Be clear on your priorities and business values (and those of the holistic company) and articulate this to help your employees make better decisions on their own. In a world where integrity of leaders is often called into question, it is important that you explain your values and your expectation for your team in a transparent and responsible manner. In addition to clearly articulating your values, it is also important to talk often about the most important asset of any company: employees. When was the last time you told your team how important they are to the success of the job? This may be a good practice to adopt as it builds trust in your organization.
Give regular feedback; avoid surprises
Feedback should be provided as close to the occurrence of an event or interaction. Employees should never learn about significant performance issues for the first time in an annual evaluation. It is important to have what we call “candid conversations,” the sometimes uncomfortable discussions about expected behavioral change. Consistent and timely coaching is the essence of effective communication; the annual or semi-annual evaluation should a recap what the employee already knows.
At Bluewolf, after any type of project or deadline we do something called WLC (Win, Learn, Change). We bring together all those involved in the project to run through immediate feedback on what went well and what could be improved next time. Making this an open group conversation enables brainstorming for better approaches or solutions from all those involved. Remember to reprimand in private, recognize success in public. There are exceptions, but positive feedback is almost always seen as more effective when delivered in a group setting.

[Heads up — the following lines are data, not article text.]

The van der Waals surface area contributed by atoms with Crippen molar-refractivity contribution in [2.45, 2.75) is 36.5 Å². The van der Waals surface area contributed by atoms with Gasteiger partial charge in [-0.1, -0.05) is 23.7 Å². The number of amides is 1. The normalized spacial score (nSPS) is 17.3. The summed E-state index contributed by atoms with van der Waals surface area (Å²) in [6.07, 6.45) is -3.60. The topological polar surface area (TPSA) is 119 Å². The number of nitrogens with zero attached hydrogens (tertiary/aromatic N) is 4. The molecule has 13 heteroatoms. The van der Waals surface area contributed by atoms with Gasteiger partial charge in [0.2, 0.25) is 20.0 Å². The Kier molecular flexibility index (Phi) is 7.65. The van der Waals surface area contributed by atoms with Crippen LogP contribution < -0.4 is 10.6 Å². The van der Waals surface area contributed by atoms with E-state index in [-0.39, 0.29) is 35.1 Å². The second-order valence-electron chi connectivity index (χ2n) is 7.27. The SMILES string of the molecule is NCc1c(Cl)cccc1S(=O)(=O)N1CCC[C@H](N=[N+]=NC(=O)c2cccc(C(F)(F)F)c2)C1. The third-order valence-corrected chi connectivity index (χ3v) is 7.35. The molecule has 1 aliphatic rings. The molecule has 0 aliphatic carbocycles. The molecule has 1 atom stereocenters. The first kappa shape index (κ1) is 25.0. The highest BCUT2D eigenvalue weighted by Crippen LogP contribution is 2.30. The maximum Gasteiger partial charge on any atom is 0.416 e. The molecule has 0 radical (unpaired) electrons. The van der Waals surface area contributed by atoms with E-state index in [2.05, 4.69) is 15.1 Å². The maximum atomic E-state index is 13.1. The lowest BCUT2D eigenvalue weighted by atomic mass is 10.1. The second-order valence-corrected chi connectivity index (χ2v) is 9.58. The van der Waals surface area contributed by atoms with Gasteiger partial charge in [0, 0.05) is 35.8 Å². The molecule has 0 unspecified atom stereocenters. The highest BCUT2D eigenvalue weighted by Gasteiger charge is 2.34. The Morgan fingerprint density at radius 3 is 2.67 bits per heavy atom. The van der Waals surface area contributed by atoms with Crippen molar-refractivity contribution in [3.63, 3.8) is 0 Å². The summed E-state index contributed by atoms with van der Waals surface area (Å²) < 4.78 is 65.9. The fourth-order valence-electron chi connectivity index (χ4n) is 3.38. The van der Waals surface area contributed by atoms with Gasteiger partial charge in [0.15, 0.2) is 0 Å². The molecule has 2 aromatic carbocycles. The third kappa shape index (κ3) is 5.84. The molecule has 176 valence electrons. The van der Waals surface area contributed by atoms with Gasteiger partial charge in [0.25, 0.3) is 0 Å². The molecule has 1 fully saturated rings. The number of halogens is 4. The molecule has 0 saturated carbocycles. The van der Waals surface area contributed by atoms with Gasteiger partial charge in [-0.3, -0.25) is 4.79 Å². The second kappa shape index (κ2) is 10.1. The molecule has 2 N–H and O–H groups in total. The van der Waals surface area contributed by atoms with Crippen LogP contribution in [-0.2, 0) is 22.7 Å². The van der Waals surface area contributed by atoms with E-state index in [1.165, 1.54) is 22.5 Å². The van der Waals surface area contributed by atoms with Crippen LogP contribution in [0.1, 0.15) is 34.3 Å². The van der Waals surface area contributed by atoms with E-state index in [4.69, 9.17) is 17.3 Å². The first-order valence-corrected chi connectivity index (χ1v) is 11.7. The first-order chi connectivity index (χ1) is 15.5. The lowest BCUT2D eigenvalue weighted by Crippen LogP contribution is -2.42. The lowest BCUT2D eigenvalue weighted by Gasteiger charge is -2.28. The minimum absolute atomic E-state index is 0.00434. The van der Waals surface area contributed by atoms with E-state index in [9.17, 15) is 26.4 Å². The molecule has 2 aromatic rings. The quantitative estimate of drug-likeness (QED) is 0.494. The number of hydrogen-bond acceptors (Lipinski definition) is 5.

Be prepared when speaking to groups
It is very important that you have an agenda when you are speaking at a meeting or “huddle.” It is important that you take some time to prepare for every meeting. In our Bluewolf workshops, we reccomend that managers use the following categories for meetings:
Information – make sure you have a clear plan of what you want to say and include the WIIFM, or "What’s In It For Me," for the participants.
Inclusion – when possible, seek feedback in every meeting.
Involvement – constantly seek opportunities to involve employees in the meeting; allow them to lead the meetings when possible.
Inspiration – find a reason to recognize the success of one person to the entire group in every meeting.
Don't hide behind your e-mails
According to McKinsey Global Institute as well as the International Data Corporation, we spend 28% of our workweeks reading, writing or responding to email. That's thirteen hours a week! Though email is a prelavent channel of communication, it is essential to keep in mind that most delicate matters should be discussed in person, as should most conflicts. When emotions are involved, e-mail is the least appropriate way to communicate. In today’s tough economic times, never use email to convey bad news in-person meetings are always the best option.
Contact centers can be tough places to manage, but improving employee engagement can make a direct impact on the bottom line. The relationship between leaders and frontline employees is integral to success. Connections matter — and no one says it better than the legendary motivator Zig Zigler: “You never know when a moment and a few sincere words can have an impact on a life.” To learn more about empowering your employees to better engage your customers, download our free guide.
Workforce Management, People Management